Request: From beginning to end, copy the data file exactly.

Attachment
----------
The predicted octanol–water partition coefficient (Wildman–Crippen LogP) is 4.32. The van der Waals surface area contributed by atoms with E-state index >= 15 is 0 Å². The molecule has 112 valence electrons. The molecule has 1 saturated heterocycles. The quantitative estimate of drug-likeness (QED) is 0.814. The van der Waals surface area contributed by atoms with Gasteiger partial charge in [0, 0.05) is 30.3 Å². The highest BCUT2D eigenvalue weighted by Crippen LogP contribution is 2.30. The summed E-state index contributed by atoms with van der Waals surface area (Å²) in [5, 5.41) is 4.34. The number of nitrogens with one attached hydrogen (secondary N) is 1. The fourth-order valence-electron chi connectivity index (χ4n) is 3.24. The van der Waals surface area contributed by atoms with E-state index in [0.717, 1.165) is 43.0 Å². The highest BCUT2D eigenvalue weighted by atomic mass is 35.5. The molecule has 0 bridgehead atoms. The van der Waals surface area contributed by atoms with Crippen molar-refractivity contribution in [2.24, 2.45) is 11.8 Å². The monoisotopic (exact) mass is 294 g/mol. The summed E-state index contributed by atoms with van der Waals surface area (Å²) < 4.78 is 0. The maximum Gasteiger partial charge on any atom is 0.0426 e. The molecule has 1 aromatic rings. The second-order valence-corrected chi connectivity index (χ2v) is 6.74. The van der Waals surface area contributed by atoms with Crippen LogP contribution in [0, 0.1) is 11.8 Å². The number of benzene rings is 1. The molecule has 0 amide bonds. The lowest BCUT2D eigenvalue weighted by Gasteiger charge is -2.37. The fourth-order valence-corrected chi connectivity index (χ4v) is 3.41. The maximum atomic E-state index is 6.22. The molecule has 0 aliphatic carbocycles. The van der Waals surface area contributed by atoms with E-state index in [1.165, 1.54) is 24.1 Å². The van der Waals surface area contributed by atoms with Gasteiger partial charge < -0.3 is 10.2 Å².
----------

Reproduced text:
The predicted octanol–water partition coefficient (Wildman–Crippen LogP) is 4.32. The van der Waals surface area contributed by atoms with E-state index >= 15 is 0 Å². The molecule has 112 valence electrons. The molecule has 1 saturated heterocycles. The quantitative estimate of drug-likeness (QED) is 0.814. The van der Waals surface area contributed by atoms with Gasteiger partial charge in [0, 0.05) is 30.3 Å². The highest BCUT2D eigenvalue weighted by Crippen LogP contribution is 2.30. The summed E-state index contributed by atoms with van der Waals surface area (Å²) in [5, 5.41) is 4.34. The number of nitrogens with one attached hydrogen (secondary N) is 1. The fourth-order valence-electron chi connectivity index (χ4n) is 3.24. The van der Waals surface area contributed by atoms with E-state index in [0.717, 1.165) is 43.0 Å². The highest BCUT2D eigenvalue weighted by atomic mass is 35.5. The molecule has 0 bridgehead atoms. The van der Waals surface area contributed by atoms with Crippen molar-refractivity contribution in [2.24, 2.45) is 11.8 Å². The monoisotopic (exact) mass is 294 g/mol. The summed E-state index contributed by atoms with van der Waals surface area (Å²) < 4.78 is 0. The maximum Gasteiger partial charge on any atom is 0.0426 e. The molecule has 1 aromatic rings. The second-order valence-corrected chi connectivity index (χ2v) is 6.74. The van der Waals surface area contributed by atoms with Crippen LogP contribution in [0, 0.1) is 11.8 Å². The number of benzene rings is 1. The molecule has 0 amide bonds. The lowest BCUT2D eigenvalue weighted by Gasteiger charge is -2.37. The fourth-order valence-corrected chi connectivity index (χ4v) is 3.41. The maximum atomic E-state index is 6.22. The molecule has 0 aliphatic carbocycles. The van der Waals surface area contributed by atoms with E-state index in [1.165, 1.54) is 24.1 Å². The van der Waals surface area contributed by atoms with Gasteiger partial charge < -0.3 is 10.2 Å².